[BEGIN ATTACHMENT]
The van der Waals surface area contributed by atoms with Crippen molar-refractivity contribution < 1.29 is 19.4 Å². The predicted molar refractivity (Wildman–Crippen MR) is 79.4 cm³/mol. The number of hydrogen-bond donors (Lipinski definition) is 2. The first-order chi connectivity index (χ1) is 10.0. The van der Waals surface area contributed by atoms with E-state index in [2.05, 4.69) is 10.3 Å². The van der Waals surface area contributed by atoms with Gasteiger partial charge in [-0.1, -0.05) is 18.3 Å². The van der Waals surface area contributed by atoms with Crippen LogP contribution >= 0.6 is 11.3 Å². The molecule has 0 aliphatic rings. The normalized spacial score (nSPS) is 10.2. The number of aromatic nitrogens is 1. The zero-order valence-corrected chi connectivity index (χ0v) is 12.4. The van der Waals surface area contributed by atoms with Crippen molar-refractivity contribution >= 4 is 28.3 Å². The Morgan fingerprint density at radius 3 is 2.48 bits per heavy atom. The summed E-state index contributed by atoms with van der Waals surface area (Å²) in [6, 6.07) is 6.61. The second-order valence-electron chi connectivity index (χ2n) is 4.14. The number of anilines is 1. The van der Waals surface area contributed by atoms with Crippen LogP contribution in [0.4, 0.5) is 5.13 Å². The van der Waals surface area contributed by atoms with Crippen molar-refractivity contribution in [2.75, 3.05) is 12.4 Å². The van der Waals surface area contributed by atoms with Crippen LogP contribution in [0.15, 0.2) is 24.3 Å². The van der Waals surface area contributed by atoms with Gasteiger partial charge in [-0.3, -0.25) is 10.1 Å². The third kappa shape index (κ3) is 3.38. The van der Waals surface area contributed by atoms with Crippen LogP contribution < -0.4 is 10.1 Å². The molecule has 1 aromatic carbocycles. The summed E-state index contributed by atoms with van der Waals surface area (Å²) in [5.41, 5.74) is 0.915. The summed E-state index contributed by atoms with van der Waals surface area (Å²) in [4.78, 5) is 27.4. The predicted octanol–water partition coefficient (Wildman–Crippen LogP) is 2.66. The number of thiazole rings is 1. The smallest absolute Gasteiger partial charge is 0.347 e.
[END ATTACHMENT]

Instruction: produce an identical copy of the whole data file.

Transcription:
The van der Waals surface area contributed by atoms with Crippen molar-refractivity contribution < 1.29 is 19.4 Å². The predicted molar refractivity (Wildman–Crippen MR) is 79.4 cm³/mol. The number of hydrogen-bond donors (Lipinski definition) is 2. The first-order chi connectivity index (χ1) is 10.0. The van der Waals surface area contributed by atoms with E-state index in [2.05, 4.69) is 10.3 Å². The van der Waals surface area contributed by atoms with Gasteiger partial charge in [-0.1, -0.05) is 18.3 Å². The van der Waals surface area contributed by atoms with Crippen LogP contribution >= 0.6 is 11.3 Å². The molecule has 0 aliphatic rings. The normalized spacial score (nSPS) is 10.2. The number of aromatic nitrogens is 1. The zero-order valence-corrected chi connectivity index (χ0v) is 12.4. The van der Waals surface area contributed by atoms with Crippen molar-refractivity contribution >= 4 is 28.3 Å². The Morgan fingerprint density at radius 3 is 2.48 bits per heavy atom. The summed E-state index contributed by atoms with van der Waals surface area (Å²) in [6, 6.07) is 6.61. The second-order valence-electron chi connectivity index (χ2n) is 4.14. The number of anilines is 1. The van der Waals surface area contributed by atoms with Crippen LogP contribution in [0.4, 0.5) is 5.13 Å². The van der Waals surface area contributed by atoms with Crippen molar-refractivity contribution in [2.75, 3.05) is 12.4 Å². The van der Waals surface area contributed by atoms with Crippen LogP contribution in [0.15, 0.2) is 24.3 Å². The van der Waals surface area contributed by atoms with Gasteiger partial charge in [-0.3, -0.25) is 10.1 Å². The third kappa shape index (κ3) is 3.38. The van der Waals surface area contributed by atoms with Crippen LogP contribution < -0.4 is 10.1 Å². The molecule has 1 aromatic carbocycles. The summed E-state index contributed by atoms with van der Waals surface area (Å²) in [5.41, 5.74) is 0.915. The summed E-state index contributed by atoms with van der Waals surface area (Å²) in [4.78, 5) is 27.4. The predicted octanol–water partition coefficient (Wildman–Crippen LogP) is 2.66. The number of thiazole rings is 1. The smallest absolute Gasteiger partial charge is 0.347 e.